And this week doesn’t get any easier. Because we still have to move on to our next job in Oklahoma, which means being out of our apartment in Tennessee and moved into our apartment in Oklahoma by Friday. No rest for the weary. 
And the truth is, I’m weary. 
When times like this come around, I have to remind myself that that’s life. Sometimes I just tired. Sometimes I’m just sad. Sometimes I’m just worried or restless or cranky. And if there *is* something to change, which, of course, sometimes there is, it’s always me. It’s always my thing to change. Like my eating, or my sleeping, or my attitude, or my expectations. When I was eating compulsively, I was always looking to force change on something or someone else. Then I could be happy. 

That never worked.

Regarding my weight gain, I could change the way I am eating, and eat lighter options with less fat, to see if I would lose this weight. But my experience is that it doesn’t always help. And one way that I keep my food boundaries is by fighting the food with the food. I eat foods that I find delicious and satisfying to keep myself from feeling deprived of cake. Because if I ended up eating sugar and carbs, even just a little (at first), the little bit of weight I’m gaining for no reason, would end up being a lot of weight I was gaining for a very valid reason. Because I would never be able to stop at a little. I’d be 300 lbs again in a minute. Ok, not a minute. But definitely a year, and possibly 6 months. And that is *not* an exaggeration. 
And I suppose there is a reason I’m tired. Because two 7-8 hour drives in a week, plus all of the life obligations I had to handle in between was a lot. And I will be a busy bee this week, wrapping up the work I can here, and starting up the work I have there. Along with moving a home from one place to another. 
But there is nothing to fix. All there is to do is one thing at a time. Keep my food under control. Take care of my body and my mind. Take care of my work and home obligations. Put one foot in front of the other. And refrain from worrying about anything not in my control. Which, frankly, is not as hard as it sounds. And is much easier when my belly is full of guilt-free food, and my mind is clear of shame and worry. 

The part that’s all blessing

Even after all of the prep I did last week for this week, there is still so much to do. Plus the drive to the home office from my house in the Chicago suburbs is more than twice as long a commute as the last job I was on. So unless I am going to run at 4:30 in the morning (spoiler alert! I’m not!) I am going to have to jog after work. Which, if you have not already heard me complain about, I hate. I am tired after work. Waaaaah! And then while we are home, my husband has been asked to do a 1 day job in Milwaukee, and I may have to go get our taxes done by myself! Did I mention Waaaaaah! yet?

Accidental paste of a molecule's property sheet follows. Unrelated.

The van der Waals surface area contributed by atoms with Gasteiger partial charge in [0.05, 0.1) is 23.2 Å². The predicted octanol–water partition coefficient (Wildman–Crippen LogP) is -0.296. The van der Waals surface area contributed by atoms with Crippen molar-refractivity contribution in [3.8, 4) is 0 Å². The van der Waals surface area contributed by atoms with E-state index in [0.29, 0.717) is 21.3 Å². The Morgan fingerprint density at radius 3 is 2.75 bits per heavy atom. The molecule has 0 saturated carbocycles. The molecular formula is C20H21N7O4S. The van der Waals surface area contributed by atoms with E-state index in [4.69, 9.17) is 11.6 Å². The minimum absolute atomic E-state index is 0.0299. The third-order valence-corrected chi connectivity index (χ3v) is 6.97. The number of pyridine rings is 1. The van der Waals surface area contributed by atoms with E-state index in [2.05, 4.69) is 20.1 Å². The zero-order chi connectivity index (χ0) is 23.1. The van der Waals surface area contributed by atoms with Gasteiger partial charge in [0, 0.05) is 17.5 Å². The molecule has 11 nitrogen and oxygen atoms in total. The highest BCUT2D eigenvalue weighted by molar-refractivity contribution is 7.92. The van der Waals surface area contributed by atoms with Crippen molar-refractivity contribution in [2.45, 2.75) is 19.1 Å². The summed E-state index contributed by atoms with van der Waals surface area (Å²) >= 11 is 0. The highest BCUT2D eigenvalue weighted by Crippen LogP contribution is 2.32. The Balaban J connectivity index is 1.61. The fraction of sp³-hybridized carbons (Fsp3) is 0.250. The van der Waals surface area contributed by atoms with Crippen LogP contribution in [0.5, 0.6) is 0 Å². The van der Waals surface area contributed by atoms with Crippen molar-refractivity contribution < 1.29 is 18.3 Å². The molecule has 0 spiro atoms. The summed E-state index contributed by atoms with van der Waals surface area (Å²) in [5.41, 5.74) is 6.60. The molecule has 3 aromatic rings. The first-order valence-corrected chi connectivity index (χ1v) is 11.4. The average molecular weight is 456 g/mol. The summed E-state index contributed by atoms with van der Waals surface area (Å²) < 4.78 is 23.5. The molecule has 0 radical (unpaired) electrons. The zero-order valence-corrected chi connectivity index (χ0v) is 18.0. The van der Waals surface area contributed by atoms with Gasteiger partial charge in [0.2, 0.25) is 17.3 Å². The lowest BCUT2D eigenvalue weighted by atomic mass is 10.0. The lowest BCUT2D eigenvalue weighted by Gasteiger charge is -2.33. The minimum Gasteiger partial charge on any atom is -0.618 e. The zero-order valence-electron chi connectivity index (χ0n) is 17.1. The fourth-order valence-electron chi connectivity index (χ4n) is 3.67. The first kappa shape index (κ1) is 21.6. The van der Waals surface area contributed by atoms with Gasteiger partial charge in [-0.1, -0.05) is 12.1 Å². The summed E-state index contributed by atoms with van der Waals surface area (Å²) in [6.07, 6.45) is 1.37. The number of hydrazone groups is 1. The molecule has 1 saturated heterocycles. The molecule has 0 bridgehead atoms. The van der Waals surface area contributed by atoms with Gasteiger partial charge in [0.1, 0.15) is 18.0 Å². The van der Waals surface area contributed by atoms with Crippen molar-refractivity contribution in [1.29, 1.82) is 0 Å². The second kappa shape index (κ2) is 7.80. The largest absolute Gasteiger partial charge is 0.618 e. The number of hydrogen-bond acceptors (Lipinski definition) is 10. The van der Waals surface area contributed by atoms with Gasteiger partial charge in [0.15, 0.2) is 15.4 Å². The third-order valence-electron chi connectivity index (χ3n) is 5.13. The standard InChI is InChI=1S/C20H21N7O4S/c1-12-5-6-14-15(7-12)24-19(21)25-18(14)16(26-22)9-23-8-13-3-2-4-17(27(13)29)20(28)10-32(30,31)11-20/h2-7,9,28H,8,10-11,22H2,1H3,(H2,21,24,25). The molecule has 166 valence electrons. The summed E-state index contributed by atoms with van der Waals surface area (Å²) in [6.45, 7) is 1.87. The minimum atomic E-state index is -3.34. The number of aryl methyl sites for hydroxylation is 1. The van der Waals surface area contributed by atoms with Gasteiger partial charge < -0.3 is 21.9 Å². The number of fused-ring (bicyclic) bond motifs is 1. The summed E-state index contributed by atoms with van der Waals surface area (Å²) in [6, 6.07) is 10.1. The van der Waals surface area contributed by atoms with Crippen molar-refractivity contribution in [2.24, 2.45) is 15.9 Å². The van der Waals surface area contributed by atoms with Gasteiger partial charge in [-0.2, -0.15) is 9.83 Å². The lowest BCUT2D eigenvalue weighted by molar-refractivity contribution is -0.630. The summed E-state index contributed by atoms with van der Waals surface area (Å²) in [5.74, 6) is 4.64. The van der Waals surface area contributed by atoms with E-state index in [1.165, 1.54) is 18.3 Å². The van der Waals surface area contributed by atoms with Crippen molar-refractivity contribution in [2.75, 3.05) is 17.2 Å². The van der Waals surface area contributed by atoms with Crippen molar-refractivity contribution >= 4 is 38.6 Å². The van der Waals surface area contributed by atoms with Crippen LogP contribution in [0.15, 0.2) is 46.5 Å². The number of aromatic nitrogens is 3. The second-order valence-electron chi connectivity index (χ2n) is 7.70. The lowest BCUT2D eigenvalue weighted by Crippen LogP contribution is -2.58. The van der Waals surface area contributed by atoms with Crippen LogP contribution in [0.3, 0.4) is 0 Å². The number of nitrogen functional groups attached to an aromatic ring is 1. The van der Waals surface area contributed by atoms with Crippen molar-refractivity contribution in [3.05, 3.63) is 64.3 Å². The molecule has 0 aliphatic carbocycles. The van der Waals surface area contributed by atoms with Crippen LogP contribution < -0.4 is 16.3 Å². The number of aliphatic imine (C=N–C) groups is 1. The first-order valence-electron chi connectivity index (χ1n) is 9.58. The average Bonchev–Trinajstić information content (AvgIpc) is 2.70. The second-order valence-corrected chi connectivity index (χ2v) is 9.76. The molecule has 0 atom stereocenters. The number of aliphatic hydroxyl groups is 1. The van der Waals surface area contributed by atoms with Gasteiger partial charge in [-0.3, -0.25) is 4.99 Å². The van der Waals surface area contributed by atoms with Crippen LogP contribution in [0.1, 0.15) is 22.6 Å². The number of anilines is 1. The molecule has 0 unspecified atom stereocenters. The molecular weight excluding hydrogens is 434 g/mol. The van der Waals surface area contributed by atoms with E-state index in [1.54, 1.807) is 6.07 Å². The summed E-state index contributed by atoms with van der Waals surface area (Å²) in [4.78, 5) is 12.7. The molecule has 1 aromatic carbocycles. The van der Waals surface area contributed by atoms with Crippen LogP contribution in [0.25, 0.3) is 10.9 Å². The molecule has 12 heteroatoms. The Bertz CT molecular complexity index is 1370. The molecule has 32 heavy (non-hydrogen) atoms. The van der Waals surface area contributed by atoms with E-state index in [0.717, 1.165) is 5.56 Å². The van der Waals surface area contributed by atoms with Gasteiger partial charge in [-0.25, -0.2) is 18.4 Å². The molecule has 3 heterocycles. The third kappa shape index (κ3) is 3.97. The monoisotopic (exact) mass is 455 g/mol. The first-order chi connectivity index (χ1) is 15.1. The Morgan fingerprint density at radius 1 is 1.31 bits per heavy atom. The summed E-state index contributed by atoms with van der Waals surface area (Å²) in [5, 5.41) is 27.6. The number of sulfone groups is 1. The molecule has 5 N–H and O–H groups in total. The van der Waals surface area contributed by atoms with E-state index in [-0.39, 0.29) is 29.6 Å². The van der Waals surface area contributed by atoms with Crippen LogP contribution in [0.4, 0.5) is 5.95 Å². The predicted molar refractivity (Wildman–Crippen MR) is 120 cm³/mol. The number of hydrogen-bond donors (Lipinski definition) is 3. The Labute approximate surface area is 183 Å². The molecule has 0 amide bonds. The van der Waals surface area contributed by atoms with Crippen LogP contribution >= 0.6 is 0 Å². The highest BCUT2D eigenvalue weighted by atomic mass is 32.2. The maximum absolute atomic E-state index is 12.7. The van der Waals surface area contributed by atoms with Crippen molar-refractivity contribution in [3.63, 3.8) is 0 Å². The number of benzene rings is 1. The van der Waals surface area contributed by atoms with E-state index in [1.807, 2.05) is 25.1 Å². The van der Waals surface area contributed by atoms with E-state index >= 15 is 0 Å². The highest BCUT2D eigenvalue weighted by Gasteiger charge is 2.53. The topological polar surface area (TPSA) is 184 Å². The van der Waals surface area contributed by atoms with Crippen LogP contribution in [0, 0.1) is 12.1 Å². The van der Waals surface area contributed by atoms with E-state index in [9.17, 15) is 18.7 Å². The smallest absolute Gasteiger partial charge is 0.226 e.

Having my food taken care of is the blessing and the curse of all of this. Just a little curse. The curse part is that I have to do all of the stuff myself. Perhaps someday I will be rich enough to pay someone to do all of this stuff for me. The shopping. The cooking. Washing the Tupperware to pack up my food. Though I weigh almost all of my food (with a very few exceptions, and all sorts of rules around when I don’t have to) and I do have a commitment to weigh all of my food for myself. No matter how rich I get, it will still be my own responsibility to know my portions exactly. Also, my husband and I are doing pretty well financially, but not get-Kate-a-personal-chef-well. Though Powerball is up to $750 Million….
But the blessing is that when I do this stuff, I don’t have to eat compulsively. I talk a lot about all of the great stuff I get from having my eating under control that is only peripherally related to eating. Like being a good worker, or having self-respect. Or having great relationships. But one thing that I get every day, whether I screwed up at work, or I have a good bout of “imposter syndrome,” or I have had a fight with my husband, is that I am not eating compulsively. I am not a slave to food. I love my meals and they end, and I move on with my life.
The truth is, I owe at least 4 people calls and emails. (Hi Mom! Hi Dad! I have not forgotten you!) And I had to write this blog. And I had to cook and prep for the rest of the day, and tie up some loose ends for work tomorrow. But one thing I didn’t have to do was eat something I didn’t want to eat, but couldn’t stop myself from eating. And that part is all blessing.